14 March 2023

5 energy-saving tips from the owner of one of the UK’s most energy-efficient homes

14 March 2023

As many people struggle to pay their energy bills, a new study suggests two-thirds of Brits would introduce eco-friendly measures if it saved them money.

Research by the sustainability and money-saving platform SaveMoneyCutCarbon found 66% of householders would implement more green behaviours to save money, while 45% said the next house they buy will be energy efficient.

For a shining example of how to save as much as possible on home energy, look no further than a beautiful and eco-friendly country home in the Hampshire hills, which is making more energy than it uses.

Sustainability guru Martin Evans, aka Mr Net Zero, and his wife Ruth have transformed their five-bedroom farmhouse into what could be the UK’s most energy-efficient home.

Due to the energy they generate through solar panels and how well-insulated and cleverly designed their home is, they were effectively being ‘paid’ to run their home, until the recent rise in energy prices.

“When we first completed the house six years ago, we were actually being paid to live here, but energy costs have changed and now it’s not quite as good,” Evans explains. “We weren’t trying to be zero cost, we were trying to be net zero carbon, and we achieved that.”

He estimates that without introducing energy-saving and generating measures, including replacing an LPG boiler with a ground source heat pump, installing triple-glazed windows, adding external insulation, putting in mechanical ventilation systems, and installing solar panels, the energy costs of the house, including charging the two diesel cars, would have been around £24,000 a year.

With the measures, the costs are just £2,400 a year. “Doing the right thing pays back quickly,” he observes. “But you’ve got to make sure you do things correctly.”

In summer, the panels generate more energy than the house and cars use, so the couple export the spare energy to the grid, and there are periods in winter when they use more than they generate, so they sometimes import energy. But they use a battery to store summer’s spare energy, and in winter they charge the battery on a very cheap overnight energy rate.

“Our objective was to get to the point where, in a year, we’d generate the same amount or more of the energy we use for all the travel and running of the house,” he says. “In fact, we generate about 30% more energy in a year than the whole of the house and the cars use, so we’ve become net energy negative.”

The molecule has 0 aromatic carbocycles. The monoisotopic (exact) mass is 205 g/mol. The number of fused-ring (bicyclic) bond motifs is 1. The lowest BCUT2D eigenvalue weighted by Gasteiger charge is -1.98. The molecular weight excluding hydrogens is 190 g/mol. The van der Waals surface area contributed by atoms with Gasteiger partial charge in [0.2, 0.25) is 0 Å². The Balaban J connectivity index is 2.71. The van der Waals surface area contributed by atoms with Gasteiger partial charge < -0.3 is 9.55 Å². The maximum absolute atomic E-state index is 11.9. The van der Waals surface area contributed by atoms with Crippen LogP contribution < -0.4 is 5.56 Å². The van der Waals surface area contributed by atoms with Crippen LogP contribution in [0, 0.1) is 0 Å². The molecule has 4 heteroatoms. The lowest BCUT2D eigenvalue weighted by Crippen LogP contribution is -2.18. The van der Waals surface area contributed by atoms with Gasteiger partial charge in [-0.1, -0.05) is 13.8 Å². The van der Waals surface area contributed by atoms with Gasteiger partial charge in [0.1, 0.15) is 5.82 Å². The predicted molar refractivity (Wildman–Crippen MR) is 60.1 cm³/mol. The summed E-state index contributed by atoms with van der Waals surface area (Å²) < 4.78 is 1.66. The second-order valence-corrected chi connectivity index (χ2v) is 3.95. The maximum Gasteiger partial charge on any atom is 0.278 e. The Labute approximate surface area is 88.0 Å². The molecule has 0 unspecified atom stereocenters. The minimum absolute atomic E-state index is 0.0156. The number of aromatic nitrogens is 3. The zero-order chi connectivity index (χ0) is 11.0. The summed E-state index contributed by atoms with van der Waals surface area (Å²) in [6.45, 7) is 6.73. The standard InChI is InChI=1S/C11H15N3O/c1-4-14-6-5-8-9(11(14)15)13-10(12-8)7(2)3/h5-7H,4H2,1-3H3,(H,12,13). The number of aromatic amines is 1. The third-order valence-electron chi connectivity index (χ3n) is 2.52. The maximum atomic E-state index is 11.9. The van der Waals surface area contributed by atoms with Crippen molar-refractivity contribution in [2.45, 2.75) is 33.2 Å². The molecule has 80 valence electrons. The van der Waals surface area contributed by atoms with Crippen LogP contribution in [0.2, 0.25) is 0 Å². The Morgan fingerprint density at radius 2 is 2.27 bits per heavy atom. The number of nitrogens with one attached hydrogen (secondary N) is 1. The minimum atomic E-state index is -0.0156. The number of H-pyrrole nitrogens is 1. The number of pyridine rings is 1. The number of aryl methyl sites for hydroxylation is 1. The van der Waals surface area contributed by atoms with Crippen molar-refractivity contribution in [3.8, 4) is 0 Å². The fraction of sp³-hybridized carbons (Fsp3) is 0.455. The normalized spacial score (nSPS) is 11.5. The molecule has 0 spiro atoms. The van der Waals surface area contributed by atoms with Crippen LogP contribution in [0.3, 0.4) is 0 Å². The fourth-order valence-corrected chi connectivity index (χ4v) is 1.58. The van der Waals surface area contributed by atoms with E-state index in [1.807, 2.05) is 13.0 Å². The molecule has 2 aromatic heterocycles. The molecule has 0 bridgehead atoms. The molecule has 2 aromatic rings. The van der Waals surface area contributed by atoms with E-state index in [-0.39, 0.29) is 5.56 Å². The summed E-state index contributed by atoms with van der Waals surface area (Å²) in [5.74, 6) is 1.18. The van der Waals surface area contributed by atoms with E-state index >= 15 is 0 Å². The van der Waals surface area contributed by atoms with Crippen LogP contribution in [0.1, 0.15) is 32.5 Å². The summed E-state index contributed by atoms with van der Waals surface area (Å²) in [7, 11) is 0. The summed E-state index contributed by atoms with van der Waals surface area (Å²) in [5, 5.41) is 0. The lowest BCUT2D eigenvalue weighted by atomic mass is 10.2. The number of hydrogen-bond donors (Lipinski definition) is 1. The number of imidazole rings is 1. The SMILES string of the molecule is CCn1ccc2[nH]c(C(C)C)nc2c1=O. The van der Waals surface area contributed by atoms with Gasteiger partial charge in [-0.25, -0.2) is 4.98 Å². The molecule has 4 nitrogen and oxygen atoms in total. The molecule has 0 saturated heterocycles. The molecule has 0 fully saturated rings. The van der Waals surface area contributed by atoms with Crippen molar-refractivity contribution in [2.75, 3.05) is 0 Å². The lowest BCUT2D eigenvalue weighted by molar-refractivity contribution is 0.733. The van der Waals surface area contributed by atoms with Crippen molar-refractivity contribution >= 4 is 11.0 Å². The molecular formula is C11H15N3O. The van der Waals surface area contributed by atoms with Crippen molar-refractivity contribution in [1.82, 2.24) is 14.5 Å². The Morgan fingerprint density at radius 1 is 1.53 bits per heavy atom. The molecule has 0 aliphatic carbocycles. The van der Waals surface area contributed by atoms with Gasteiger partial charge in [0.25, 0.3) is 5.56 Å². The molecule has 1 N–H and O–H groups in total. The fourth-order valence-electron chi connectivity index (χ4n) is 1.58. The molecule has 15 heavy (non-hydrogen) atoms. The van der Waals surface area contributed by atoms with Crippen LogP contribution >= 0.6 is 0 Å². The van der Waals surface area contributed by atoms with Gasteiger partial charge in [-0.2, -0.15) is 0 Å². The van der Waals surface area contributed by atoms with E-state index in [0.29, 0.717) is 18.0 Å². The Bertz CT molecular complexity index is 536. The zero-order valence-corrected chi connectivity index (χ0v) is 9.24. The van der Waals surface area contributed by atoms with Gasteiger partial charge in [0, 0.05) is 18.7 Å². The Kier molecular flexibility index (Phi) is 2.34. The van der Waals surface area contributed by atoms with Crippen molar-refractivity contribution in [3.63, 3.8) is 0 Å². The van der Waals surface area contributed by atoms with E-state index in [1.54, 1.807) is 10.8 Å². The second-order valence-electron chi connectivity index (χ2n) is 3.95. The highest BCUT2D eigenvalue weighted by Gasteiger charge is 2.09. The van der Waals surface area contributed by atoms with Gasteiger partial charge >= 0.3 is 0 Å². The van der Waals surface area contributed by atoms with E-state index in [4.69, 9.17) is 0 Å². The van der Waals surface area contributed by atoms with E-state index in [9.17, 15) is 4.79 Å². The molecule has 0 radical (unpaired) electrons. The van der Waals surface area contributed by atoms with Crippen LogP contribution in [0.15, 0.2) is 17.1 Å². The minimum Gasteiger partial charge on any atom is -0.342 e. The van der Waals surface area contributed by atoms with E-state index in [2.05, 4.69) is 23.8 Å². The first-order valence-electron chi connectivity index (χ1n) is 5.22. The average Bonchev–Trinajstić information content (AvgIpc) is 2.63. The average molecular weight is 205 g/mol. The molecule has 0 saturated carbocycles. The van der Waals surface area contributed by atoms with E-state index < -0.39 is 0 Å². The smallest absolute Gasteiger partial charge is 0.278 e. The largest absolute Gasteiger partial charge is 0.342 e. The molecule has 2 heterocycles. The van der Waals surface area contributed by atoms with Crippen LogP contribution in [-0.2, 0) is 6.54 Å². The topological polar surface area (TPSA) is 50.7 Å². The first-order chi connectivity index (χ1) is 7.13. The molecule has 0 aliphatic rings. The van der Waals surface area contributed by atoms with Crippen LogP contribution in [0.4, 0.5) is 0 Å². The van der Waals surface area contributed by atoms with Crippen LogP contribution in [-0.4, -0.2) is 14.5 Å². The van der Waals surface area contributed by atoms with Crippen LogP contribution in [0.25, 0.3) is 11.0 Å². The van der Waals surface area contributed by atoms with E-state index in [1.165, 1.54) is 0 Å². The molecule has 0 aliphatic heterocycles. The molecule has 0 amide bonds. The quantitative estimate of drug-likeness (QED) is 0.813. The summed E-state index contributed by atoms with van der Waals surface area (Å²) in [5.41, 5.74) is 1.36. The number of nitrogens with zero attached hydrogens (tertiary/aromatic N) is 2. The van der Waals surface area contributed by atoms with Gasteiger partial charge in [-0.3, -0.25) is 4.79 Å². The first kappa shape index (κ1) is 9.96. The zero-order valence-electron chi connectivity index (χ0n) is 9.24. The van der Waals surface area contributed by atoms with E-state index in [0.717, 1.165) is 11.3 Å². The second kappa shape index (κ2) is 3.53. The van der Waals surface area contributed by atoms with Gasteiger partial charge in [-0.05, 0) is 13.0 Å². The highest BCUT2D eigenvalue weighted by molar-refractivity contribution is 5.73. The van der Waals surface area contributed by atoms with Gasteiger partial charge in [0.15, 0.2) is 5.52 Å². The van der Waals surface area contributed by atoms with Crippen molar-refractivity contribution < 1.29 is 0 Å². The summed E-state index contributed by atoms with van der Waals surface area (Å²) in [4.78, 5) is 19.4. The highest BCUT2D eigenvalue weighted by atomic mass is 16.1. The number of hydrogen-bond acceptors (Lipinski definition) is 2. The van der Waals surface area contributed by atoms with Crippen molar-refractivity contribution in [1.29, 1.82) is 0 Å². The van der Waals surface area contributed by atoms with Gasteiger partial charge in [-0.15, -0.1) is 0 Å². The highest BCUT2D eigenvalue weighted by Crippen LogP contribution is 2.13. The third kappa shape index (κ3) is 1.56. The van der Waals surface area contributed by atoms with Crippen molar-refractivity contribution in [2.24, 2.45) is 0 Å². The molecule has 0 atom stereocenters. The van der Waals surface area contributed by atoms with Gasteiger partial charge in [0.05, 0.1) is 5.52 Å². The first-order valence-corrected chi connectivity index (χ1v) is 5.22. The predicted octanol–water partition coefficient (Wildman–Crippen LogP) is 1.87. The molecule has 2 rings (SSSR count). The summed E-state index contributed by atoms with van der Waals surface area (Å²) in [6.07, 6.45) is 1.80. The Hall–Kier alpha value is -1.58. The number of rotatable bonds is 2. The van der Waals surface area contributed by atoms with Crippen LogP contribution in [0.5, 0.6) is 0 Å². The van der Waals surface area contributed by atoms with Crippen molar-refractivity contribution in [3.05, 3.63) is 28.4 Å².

However Evans, a civil engineer who specialises in low energy housing and buildings, understands that, particularly during the current cost-of-living crisis, most people don’t have the money to invest large amounts in making their home super-energy-efficient. So, what can financially-strapped homeowners do to ensure their energy costs are as low as possible?

Those planning to stay in their home long-term could benefit from a 10-year plan, suggests Evans. Raising capital by getting a lifetime mortgage, or a pension lump sum, to invest in energy-saving measures, such as heat pumps, and/or solar energy generation.

“A lot of these things won’t pay back in a couple of years, but investing in future-proofing your house to make running costs cheaper in the long-term can be a sensible move,” he says.

“Otherwise, you’re left with trying to do minor things – the basics that everyone should be able to do.”

These include…

1. Checking and installing loft insulation

Check how much loft insulation your house has, or get an expert to do this for you. “People often don’t have much insulation in the loft. It doesn’t cost thousands, and it can improve energy efficiency,” says Evans.

2. Draughtproofing

Feel where heat’s escaping through doors and windows, and block gaps. Draught excluders and heavy curtains can also help keep the heat in and the cold out.

“Reducing energy losses through draughtproofing windows and doors is another simple and cheap measure you can undertake,” advises Evans.

3. Using LED light bulbs

The SaveMoneyCutCarbon research found 51% of householders want to swap all traditional light bulbs in their home for LED by the end of the year to reduce energy bills.

Evans points out that old-fashioned downlighters are “crazy-high energy”, as are spotlights, which also produce a lot of heat, and stresses: “Using LED light bulbs makes a huge difference – they use a tenth of the energy of a traditional light bulb, so it’s definitely worth checking them out.”

4. Reducing hot water circulation pump use

Evans says many houses have a hot water circulation pump, which runs continuously, explaining: “When they’re running, you’ve got heat losses from the pipework, so all the time the hot water’s circulating you’re losing energy for no benefit.”

He says it’s a good idea to only switch the pump on half an hour before it’s needed, and not to leave it on all the time. “Restrict usage, so you’ve got hot water when you need it, but the boiler isn’t topping it up all the time,” he advises, estimating he’s reduced his hot water circulation energy losses by 90%.

5. Reducing water use with aerated showers and taps

Evans points out that while showers use a lot less water than baths, aerated showers only use around a third of the water of a standard shower, although they still feel the same.

Cheap screw-in fittings for taps, which will reduce the flow to around a quarter of the normal flow are also available, he says. “The actual experience of washing your hands is really no different, it’s just spraying out, rather than coming out as a solid stream.

“If you store hot water at a lower temperature, only circulate it when you need it, and restrict the amount of water you draw.

“All these things can make a significant difference – and they’re pretty simple to do, that’s the nice thing.”

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